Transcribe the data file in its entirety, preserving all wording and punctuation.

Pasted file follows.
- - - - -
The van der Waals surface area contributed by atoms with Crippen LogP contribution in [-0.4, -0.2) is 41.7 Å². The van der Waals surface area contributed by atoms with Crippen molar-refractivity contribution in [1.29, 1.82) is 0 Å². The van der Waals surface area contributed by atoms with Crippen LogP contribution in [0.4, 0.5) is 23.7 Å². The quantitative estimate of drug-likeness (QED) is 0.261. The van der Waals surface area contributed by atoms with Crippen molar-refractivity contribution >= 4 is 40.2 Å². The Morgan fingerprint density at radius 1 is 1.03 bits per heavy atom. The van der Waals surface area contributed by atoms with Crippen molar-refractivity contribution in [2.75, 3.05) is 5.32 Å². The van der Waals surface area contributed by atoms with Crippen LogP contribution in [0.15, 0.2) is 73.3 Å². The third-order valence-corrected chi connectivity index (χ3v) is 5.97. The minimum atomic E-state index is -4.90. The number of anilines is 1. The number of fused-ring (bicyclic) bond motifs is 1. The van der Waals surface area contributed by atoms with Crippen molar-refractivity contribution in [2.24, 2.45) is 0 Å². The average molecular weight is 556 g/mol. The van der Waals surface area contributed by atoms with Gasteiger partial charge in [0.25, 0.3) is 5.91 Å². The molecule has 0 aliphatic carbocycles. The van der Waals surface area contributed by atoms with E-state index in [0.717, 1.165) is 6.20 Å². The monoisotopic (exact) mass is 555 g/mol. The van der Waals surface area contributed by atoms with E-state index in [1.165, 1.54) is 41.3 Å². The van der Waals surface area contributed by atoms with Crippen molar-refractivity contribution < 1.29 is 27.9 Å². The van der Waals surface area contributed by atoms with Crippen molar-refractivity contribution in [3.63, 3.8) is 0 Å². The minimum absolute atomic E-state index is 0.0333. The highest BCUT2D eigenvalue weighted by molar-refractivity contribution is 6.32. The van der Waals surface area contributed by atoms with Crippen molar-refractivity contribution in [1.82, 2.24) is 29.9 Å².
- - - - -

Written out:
The van der Waals surface area contributed by atoms with Crippen LogP contribution in [-0.4, -0.2) is 41.7 Å². The van der Waals surface area contributed by atoms with Crippen molar-refractivity contribution in [1.29, 1.82) is 0 Å². The van der Waals surface area contributed by atoms with Crippen LogP contribution in [0.4, 0.5) is 23.7 Å². The quantitative estimate of drug-likeness (QED) is 0.261. The van der Waals surface area contributed by atoms with Crippen molar-refractivity contribution >= 4 is 40.2 Å². The Morgan fingerprint density at radius 1 is 1.03 bits per heavy atom. The van der Waals surface area contributed by atoms with Crippen molar-refractivity contribution in [2.75, 3.05) is 5.32 Å². The van der Waals surface area contributed by atoms with Crippen LogP contribution in [0.15, 0.2) is 73.3 Å². The third-order valence-corrected chi connectivity index (χ3v) is 5.97. The minimum atomic E-state index is -4.90. The number of anilines is 1. The number of fused-ring (bicyclic) bond motifs is 1. The van der Waals surface area contributed by atoms with Crippen molar-refractivity contribution in [2.24, 2.45) is 0 Å². The average molecular weight is 556 g/mol. The van der Waals surface area contributed by atoms with Gasteiger partial charge in [0.25, 0.3) is 5.91 Å². The molecule has 0 aliphatic carbocycles. The van der Waals surface area contributed by atoms with E-state index in [0.717, 1.165) is 6.20 Å². The monoisotopic (exact) mass is 555 g/mol. The van der Waals surface area contributed by atoms with E-state index in [1.165, 1.54) is 41.3 Å². The van der Waals surface area contributed by atoms with Crippen molar-refractivity contribution < 1.29 is 27.9 Å². The van der Waals surface area contributed by atoms with Crippen molar-refractivity contribution in [3.63, 3.8) is 0 Å². The minimum absolute atomic E-state index is 0.0333. The highest BCUT2D eigenvalue weighted by molar-refractivity contribution is 6.32. The van der Waals surface area contributed by atoms with Crippen molar-refractivity contribution in [1.82, 2.24) is 29.9 Å².